Search tips
Search criteria 


Logo of plosonePLoS OneView this ArticleSubmit to PLoSGet E-mail AlertsContact UsPublic Library of Science (PLoS)
PLoS One. 2012; 7(4): e34595.
Published online 2012 April 25. doi:  10.1371/journal.pone.0034595
PMCID: PMC3338803

Obstructed Labor and Caesarean Delivery: The Cost and Benefit of Surgical Intervention

Hans Peter Dietz, Editor



Although advances in the reduction of maternal mortality have been made, up to 273,000 women will die this year from obstetric etiologies. Obstructed labor (OL), most commonly treated with Caesarean delivery, has been identified as a major contributor to global maternal morbidity and mortality. We used economic and epidemiological modeling to estimate the cost per disability-adjusted life-year (DALY) averted and benefit-cost ratio of treating OL with Caesarean delivery for 49 countries identified as providing an insufficient number of Caesarean deliveries to meet demand.

Methods and Findings

Using publicly available data and explicit economic assumptions, we estimated that the cost per DALY (3,0,0) averted for providing Caesarean delivery for OL ranged widely, from $251 per DALY averted in Madagascar to $3,462 in Oman. The median cost per DALY averted was $304. Benefit-cost ratios also varied, from 0.6 in Zimbabwe to 69.9 in Gabon. The median benefit-cost ratio calculated was 6.0. The main limitation of this study is an assumption that lack of surgical capacity is the main factor responsible for DALYs from OL.


Using the World Health Organization's cost-effectiveness standards, investing in Caesarean delivery can be considered “highly cost-effective” for 48 of the 49 countries included in this study. Furthermore, in 46 of the 49 included countries, the benefit-cost ratio was greater than 1.0, implying that investment in Caesarean delivery is a viable economic proposition. While Caesarean delivery alone is not sufficient for combating OL, it is necessary, cost-effective by WHO standards, and ultimately economically favorable in the vast majority of countries included in this study.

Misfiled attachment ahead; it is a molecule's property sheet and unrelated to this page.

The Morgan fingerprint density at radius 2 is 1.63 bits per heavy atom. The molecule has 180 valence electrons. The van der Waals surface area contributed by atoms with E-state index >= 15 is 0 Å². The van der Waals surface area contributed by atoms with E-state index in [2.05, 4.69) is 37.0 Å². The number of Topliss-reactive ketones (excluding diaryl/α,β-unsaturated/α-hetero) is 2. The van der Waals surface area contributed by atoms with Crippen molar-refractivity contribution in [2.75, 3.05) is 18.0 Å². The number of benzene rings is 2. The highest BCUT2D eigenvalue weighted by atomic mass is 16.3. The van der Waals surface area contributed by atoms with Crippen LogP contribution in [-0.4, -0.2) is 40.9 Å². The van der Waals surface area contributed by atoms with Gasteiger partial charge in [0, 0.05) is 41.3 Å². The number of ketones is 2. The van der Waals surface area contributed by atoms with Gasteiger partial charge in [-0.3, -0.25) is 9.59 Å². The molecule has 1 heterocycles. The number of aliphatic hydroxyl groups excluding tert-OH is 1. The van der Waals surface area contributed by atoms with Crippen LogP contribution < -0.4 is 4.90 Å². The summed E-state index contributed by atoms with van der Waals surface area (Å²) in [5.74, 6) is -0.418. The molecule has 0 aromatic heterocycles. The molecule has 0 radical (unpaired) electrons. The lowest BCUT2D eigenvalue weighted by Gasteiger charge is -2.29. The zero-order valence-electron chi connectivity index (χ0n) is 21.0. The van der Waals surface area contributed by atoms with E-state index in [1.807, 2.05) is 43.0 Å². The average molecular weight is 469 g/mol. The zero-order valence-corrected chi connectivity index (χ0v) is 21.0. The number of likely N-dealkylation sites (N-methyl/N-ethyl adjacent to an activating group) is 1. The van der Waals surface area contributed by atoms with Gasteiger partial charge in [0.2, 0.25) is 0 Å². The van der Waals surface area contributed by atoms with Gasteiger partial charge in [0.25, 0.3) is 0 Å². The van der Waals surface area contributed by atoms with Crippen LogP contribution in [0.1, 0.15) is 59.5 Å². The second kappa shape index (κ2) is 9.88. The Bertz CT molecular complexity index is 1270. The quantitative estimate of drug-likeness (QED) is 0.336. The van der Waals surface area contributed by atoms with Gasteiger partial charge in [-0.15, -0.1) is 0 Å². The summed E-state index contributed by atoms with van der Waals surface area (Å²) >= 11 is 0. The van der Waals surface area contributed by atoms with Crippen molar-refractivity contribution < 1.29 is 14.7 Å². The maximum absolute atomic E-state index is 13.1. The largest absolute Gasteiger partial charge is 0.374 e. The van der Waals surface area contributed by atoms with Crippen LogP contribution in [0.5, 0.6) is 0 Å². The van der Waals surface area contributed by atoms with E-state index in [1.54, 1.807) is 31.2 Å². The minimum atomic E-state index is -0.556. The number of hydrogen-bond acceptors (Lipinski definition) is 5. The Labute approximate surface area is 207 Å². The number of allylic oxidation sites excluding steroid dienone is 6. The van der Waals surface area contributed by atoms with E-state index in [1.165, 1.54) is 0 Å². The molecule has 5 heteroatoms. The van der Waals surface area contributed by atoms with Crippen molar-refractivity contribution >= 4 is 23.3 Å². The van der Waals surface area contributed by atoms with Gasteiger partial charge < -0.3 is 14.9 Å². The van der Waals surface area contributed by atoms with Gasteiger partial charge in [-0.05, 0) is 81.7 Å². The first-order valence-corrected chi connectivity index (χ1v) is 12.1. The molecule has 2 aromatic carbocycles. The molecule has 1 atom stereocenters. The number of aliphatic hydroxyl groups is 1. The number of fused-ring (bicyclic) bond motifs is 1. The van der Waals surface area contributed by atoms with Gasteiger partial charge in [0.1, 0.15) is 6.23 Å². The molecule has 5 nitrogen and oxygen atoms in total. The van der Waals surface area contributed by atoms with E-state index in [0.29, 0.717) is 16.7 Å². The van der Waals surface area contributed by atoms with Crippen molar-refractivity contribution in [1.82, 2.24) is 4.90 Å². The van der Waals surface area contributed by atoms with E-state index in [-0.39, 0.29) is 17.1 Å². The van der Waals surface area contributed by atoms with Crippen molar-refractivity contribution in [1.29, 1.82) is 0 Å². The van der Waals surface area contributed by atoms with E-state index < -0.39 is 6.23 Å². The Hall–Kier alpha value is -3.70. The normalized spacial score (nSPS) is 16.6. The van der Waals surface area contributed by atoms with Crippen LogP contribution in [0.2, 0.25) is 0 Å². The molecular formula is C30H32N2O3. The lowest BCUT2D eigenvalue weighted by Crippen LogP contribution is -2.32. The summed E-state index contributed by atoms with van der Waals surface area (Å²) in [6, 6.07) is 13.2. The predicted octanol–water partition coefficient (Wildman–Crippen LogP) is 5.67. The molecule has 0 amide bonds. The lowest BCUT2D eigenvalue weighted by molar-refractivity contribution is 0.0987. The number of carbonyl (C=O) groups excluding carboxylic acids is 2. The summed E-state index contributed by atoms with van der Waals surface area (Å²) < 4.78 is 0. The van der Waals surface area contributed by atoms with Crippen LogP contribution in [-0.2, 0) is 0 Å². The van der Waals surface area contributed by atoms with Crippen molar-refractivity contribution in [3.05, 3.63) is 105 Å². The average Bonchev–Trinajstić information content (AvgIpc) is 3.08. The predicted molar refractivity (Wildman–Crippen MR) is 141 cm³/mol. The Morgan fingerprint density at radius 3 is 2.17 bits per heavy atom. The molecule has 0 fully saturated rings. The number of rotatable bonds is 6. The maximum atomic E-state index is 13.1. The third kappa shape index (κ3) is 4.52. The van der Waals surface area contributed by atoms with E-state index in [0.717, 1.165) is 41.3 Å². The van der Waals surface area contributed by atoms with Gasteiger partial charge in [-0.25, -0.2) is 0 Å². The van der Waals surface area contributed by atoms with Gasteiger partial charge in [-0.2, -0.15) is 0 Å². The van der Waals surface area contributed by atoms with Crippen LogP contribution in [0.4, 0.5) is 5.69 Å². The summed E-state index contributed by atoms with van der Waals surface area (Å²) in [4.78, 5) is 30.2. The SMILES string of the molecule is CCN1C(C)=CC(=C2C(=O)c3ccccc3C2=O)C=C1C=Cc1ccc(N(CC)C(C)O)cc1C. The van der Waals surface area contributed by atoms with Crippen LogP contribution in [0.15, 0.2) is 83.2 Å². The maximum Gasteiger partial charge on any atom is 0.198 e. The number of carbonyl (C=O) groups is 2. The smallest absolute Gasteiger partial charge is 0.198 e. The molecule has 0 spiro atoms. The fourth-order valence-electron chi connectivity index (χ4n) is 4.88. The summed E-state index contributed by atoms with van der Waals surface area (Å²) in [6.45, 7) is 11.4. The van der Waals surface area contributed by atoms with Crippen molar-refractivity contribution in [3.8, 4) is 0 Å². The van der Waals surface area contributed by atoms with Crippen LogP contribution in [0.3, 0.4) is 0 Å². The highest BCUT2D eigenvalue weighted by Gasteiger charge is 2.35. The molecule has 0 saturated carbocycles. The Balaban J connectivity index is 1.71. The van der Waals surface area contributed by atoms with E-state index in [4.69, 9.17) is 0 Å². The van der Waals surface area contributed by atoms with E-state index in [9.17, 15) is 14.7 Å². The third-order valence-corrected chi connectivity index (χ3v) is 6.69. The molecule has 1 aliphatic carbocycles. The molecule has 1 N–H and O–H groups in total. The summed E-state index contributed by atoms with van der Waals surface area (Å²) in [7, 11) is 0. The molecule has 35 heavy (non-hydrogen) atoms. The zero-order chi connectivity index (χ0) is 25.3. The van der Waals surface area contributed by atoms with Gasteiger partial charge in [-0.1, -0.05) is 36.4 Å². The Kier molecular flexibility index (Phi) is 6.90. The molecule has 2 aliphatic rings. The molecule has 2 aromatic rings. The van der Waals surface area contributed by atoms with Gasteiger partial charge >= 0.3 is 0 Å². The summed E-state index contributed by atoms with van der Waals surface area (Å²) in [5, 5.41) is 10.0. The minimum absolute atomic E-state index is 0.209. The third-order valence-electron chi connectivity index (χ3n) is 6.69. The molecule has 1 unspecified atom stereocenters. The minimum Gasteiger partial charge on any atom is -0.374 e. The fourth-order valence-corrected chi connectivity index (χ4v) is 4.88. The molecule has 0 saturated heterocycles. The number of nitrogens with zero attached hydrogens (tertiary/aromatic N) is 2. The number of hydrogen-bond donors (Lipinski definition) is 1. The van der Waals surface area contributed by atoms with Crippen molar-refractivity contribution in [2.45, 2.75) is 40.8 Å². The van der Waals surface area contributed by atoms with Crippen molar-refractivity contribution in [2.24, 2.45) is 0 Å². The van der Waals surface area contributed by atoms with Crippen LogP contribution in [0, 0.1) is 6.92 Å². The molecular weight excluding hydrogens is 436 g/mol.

In 2011, pregnancy-related complications resulted in an estimated 273,500 maternal deaths globally, or close to 775 deaths per day [1]. Regrettably, up to 90% of these deaths are preventable if diagnosed and treated in a timely manner [2]. Maternal mortality is a tragedy in any country, yet some face a much greater burden than others. Ninety-nine percent of maternal deaths occur in developing countries, and 65% occur in just 11 countries: Afghanistan, Bangladesh, the Democratic Republic of the Congo, Ethiopia, India, Indonesia, Kenya, Nigeria, Pakistan, Sudan, and Tanzania [3]. The majority of maternal deaths can be traced to five causes: postpartum hemorrhage, infection, obstructed labor leading to hemorrhage or infection, hypertensive disorders, and unsafe abortion [4]. Among these etiologies, one of the most common in developing countries is obstructed labor, defined by the World Health Organization (WHO) as labor in which “the presenting part of the fetus cannot progress into the birth canal, despite strong uterine contractions [5].” In the majority of cases, the risks posed by obstructed labor can only be averted by operative delivery of the fetus, which is most often by Caesarean delivery [5], [6], [7]. For the estimations and calculations in this study, obstructed labor (OL) is meant to indicate cases that are neglected or left untreated.

Premature death is not the only consequence of neglected obstructed labor: for every maternal death, there are many more cases of disabling sequelae, most commonly obstetric fistula [5]. An obstetric fistula is an abnormal communication between the rectum and vagina (rectovaginal fistula) or the bladder and vagina (vesicovaginal fistula). According to the United Nations Population Fund (UNFPA), as many as 3 million women are believed to suffer from obstetric fistula and another 30,000 to 130,000 cases develop each year in Africa alone [8]. Fistulas are devastating for the women who endure them: victims are often banned from their homes and shunned from their communities [8], [9]. Most affected women go without treatment for the duration of their lives despite the negative consequences on their health and social lives. More broadly, the effects of poor obstetric care in the developing world are not confined to the mother and child; the loss of productivity, destabilization of families and diversion of resources resulting from complications of OL amplify poverty within an individual household and the community at large [10].